Anemia in the Elderly
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Pages 25 - 28
Anemia in older persons is common and is often incorrectly attributed to the ravages of normal aging. Hemoglobin levels should not vary due to age in elderly patients who are free of disease with bone marrow that is not stressed. Whether anemia is a marker or mediator of disease is not always clear, but even in centenarians it is usually a signal of pathology and is associated with increased morbidity and mortality.1,2 A simple evaluation will identify the majority of causes and facilitate appropriate treatment.
The World Health Organization (WHO) has identified the lower limits of normal hemoglobin as 13 g/dL in men and 12 g/dL in women. While the WHO criteria was based on a small group of younger patients, anemia as defined by WHO criteria is associated with an increased mortality risk in people older than 85 years, indicating that the thresholds are still appropriate for even the very aged.3,4
The prevalence of anemia increases with advancing age. Under age 75 years, anemia is more common in females, but over age 75 years it is more common in males.5 Anemia increases dramatically after age 85 in both sexes, in some studies present in 17% of women and 28% of men.6
In addition to age, anemia prevalence varies as a reflection of the general health of the patient population. The highest rates occur in hospitals and nursing homes, while the lowest are in patients who live at home or in independent living sites.7
Hematopoiesis and Cytokines in Older Persons
Just as other aging organ systems experience a decline in organ function reserve, the hematopoietic system loses its capacity to respond to stress. While hemoglobin, white blood cell count, and platelets are normal under usual circumstances, older patients may take longer to recover from a bleeding episode, or the white blood cell count may not demonstrate a brisk leukocytosis in the face of sepsis.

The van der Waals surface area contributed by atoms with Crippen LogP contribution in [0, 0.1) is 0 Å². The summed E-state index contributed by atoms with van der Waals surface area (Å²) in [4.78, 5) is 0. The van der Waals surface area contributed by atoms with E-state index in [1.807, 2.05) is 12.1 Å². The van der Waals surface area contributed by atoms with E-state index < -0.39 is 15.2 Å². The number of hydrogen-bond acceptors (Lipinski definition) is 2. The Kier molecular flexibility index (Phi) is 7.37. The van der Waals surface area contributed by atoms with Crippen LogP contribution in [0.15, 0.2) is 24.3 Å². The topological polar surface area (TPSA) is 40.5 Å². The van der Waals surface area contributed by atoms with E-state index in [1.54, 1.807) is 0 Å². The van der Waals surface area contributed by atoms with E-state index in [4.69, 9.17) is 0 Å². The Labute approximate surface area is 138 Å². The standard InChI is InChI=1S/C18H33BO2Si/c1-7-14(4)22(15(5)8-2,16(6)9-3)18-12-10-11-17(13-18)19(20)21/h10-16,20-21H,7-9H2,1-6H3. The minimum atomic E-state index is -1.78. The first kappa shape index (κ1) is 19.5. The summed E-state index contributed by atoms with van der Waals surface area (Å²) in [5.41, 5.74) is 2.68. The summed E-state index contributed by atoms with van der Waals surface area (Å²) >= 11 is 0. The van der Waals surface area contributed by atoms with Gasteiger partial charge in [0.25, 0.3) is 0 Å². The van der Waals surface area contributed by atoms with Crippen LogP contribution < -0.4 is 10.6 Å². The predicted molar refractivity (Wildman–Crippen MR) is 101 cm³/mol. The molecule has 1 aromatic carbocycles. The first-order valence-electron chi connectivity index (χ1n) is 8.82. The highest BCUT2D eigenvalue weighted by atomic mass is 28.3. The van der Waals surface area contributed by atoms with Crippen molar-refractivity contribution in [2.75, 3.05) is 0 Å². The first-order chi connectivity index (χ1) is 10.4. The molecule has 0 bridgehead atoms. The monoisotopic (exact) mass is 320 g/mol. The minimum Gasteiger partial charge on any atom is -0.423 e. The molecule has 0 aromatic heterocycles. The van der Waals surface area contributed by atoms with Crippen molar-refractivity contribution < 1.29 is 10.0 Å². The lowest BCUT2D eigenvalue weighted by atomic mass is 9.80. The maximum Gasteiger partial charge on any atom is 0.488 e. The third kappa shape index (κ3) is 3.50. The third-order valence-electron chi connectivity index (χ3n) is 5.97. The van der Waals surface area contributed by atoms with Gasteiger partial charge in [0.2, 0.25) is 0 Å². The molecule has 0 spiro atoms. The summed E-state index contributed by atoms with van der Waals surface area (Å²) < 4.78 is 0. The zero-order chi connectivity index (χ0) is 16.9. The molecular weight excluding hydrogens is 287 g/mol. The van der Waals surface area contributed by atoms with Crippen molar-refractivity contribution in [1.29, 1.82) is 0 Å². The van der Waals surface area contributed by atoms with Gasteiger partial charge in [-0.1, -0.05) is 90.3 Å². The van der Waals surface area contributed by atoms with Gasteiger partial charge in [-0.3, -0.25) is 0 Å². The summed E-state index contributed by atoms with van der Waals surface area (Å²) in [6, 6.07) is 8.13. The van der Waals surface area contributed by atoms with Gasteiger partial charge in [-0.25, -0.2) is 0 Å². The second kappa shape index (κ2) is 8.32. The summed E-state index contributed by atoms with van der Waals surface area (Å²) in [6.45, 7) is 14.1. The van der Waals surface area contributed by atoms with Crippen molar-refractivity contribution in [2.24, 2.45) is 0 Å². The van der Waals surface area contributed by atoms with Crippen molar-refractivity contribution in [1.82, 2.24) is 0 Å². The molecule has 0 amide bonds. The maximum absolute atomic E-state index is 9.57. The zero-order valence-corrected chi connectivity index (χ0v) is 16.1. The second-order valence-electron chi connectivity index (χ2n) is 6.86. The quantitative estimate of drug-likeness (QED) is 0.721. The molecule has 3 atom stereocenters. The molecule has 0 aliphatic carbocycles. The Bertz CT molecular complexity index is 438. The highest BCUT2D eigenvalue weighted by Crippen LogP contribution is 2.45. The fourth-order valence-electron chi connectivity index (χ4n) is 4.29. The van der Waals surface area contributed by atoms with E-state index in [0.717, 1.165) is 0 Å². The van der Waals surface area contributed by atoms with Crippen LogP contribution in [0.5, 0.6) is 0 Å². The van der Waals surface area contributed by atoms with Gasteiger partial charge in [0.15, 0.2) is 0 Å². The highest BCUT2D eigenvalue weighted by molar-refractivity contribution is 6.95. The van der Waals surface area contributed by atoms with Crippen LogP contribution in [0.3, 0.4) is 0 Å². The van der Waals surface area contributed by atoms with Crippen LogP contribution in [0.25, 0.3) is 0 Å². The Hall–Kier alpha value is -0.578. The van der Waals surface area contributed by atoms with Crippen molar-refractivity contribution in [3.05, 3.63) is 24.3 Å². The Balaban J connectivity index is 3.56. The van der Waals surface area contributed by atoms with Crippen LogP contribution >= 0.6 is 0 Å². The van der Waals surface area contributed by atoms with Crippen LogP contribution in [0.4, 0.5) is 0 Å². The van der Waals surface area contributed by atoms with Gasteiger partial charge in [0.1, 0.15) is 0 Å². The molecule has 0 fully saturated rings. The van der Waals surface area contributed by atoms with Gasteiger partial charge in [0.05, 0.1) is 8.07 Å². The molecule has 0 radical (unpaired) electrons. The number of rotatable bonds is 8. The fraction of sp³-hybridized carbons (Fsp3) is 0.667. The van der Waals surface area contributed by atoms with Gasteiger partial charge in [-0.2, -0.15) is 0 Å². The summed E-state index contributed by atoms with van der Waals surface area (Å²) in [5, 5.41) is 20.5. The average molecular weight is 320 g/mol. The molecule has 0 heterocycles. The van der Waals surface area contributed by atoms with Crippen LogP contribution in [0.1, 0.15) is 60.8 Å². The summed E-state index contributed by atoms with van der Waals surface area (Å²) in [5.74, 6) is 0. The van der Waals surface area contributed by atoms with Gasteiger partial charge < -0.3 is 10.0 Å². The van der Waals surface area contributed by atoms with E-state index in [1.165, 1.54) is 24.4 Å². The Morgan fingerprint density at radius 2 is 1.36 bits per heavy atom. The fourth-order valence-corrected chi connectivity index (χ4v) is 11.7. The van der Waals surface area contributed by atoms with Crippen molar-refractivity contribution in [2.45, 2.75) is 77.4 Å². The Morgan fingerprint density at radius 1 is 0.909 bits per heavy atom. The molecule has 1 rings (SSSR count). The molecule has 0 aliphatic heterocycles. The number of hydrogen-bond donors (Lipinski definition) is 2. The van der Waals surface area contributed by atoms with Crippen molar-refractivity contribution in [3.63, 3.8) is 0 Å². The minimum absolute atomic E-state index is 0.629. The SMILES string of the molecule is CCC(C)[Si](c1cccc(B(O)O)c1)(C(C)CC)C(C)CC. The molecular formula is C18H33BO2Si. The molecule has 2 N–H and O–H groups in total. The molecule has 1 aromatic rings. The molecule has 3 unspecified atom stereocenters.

There are several potential reasons. Normal hematopoiesis requires the coordinated interaction of stem cells, modulating cytokines, and an intact hematopoietic microenvironment. Disruption of any of these three variables may cause abnormalities in the blood counts. Older people may have an overall reduction in stem cell concentration, hematopoietic growth factor production, and sensitivity to hematopoietic cytokines.8 Pro-inflammatory cytokines such as interleukin (IL)-1, tumor necrosis factor-alpha, and IL-6 regulate the inflammatory process during infection, trauma, and stress. Increased levels of each of these cytokines are associated with a number of diseases that are common in older persons, including atherosclerosis, diabetes mellitus, and cancer. The regulation of these cytokines decreases with age. In one population-based, case-control study of adults age 74 years and older, frail subjects had significantly higher IL-6 and lower hemoglobin levels than non-frail subjects.9 This cytokine is one of the likely mediators in the pathogenesis of the frailty syndrome of decreased bone mineral density, reduced lean body mass, low serum cholesterol and albumen, and anemia.10
In the Baltimore Longitudinal Study of Aging (BLSA), patients examined at 1-2–year intervals for 8-30 years had serum erythropoietin levels that increased significantly with aging, but increased less significantly in those patients with hypertension or diabetes. The increase in serum erythropoietin with aging may indicate compensation for subclinical blood loss, increased red cell turnover, or increased erythropoietin resistance of red cell precursors. The less significant rise in those patients with hypertension and diabetes may reflect an age-acquired renal impairment associated with the underlying disorder.
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